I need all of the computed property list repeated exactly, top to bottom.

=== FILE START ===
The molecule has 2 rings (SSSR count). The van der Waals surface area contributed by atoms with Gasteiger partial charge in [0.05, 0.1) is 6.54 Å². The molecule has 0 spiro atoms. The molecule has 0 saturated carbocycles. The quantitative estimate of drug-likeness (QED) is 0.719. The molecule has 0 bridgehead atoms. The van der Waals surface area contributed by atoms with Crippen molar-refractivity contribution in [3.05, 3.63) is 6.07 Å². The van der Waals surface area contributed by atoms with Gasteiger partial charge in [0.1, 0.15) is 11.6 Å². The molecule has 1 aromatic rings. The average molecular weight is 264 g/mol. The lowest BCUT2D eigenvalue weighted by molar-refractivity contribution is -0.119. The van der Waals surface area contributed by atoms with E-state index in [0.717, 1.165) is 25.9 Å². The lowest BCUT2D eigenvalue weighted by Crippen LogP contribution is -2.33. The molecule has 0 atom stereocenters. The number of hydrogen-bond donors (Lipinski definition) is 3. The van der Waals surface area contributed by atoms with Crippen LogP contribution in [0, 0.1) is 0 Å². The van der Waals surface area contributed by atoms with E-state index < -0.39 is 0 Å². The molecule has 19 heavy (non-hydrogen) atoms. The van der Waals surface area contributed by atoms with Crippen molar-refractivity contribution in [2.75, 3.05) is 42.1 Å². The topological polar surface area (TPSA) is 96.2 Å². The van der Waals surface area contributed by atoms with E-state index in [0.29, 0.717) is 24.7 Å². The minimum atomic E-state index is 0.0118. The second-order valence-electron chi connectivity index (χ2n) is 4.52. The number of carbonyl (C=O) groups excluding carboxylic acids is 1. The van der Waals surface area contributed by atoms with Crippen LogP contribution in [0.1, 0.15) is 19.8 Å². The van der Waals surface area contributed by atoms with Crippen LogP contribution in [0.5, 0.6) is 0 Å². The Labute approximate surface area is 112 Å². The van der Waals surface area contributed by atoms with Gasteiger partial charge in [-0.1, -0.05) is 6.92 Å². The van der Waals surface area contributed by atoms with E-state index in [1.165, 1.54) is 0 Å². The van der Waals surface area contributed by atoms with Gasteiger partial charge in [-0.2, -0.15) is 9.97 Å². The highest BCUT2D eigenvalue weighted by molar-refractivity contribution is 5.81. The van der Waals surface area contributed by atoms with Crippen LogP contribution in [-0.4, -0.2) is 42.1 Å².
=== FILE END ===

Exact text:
The molecule has 2 rings (SSSR count). The van der Waals surface area contributed by atoms with Gasteiger partial charge in [0.05, 0.1) is 6.54 Å². The molecule has 0 spiro atoms. The molecule has 0 saturated carbocycles. The quantitative estimate of drug-likeness (QED) is 0.719. The molecule has 0 bridgehead atoms. The van der Waals surface area contributed by atoms with Crippen molar-refractivity contribution in [3.05, 3.63) is 6.07 Å². The van der Waals surface area contributed by atoms with Gasteiger partial charge in [0.1, 0.15) is 11.6 Å². The molecule has 1 aromatic rings. The average molecular weight is 264 g/mol. The lowest BCUT2D eigenvalue weighted by molar-refractivity contribution is -0.119. The van der Waals surface area contributed by atoms with E-state index in [0.717, 1.165) is 25.9 Å². The lowest BCUT2D eigenvalue weighted by Crippen LogP contribution is -2.33. The molecule has 0 atom stereocenters. The number of hydrogen-bond donors (Lipinski definition) is 3. The van der Waals surface area contributed by atoms with Crippen LogP contribution in [0, 0.1) is 0 Å². The van der Waals surface area contributed by atoms with E-state index < -0.39 is 0 Å². The molecule has 19 heavy (non-hydrogen) atoms. The van der Waals surface area contributed by atoms with Crippen molar-refractivity contribution in [2.75, 3.05) is 42.1 Å². The topological polar surface area (TPSA) is 96.2 Å². The van der Waals surface area contributed by atoms with E-state index in [0.29, 0.717) is 24.7 Å². The minimum atomic E-state index is 0.0118. The second-order valence-electron chi connectivity index (χ2n) is 4.52. The number of carbonyl (C=O) groups excluding carboxylic acids is 1. The van der Waals surface area contributed by atoms with Crippen LogP contribution in [0.1, 0.15) is 19.8 Å². The van der Waals surface area contributed by atoms with Crippen LogP contribution in [0.5, 0.6) is 0 Å². The Labute approximate surface area is 112 Å². The van der Waals surface area contributed by atoms with Gasteiger partial charge in [-0.1, -0.05) is 6.92 Å². The van der Waals surface area contributed by atoms with E-state index in [1.165, 1.54) is 0 Å². The van der Waals surface area contributed by atoms with Gasteiger partial charge in [-0.2, -0.15) is 9.97 Å². The highest BCUT2D eigenvalue weighted by molar-refractivity contribution is 5.81. The van der Waals surface area contributed by atoms with Crippen LogP contribution in [-0.4, -0.2) is 42.1 Å².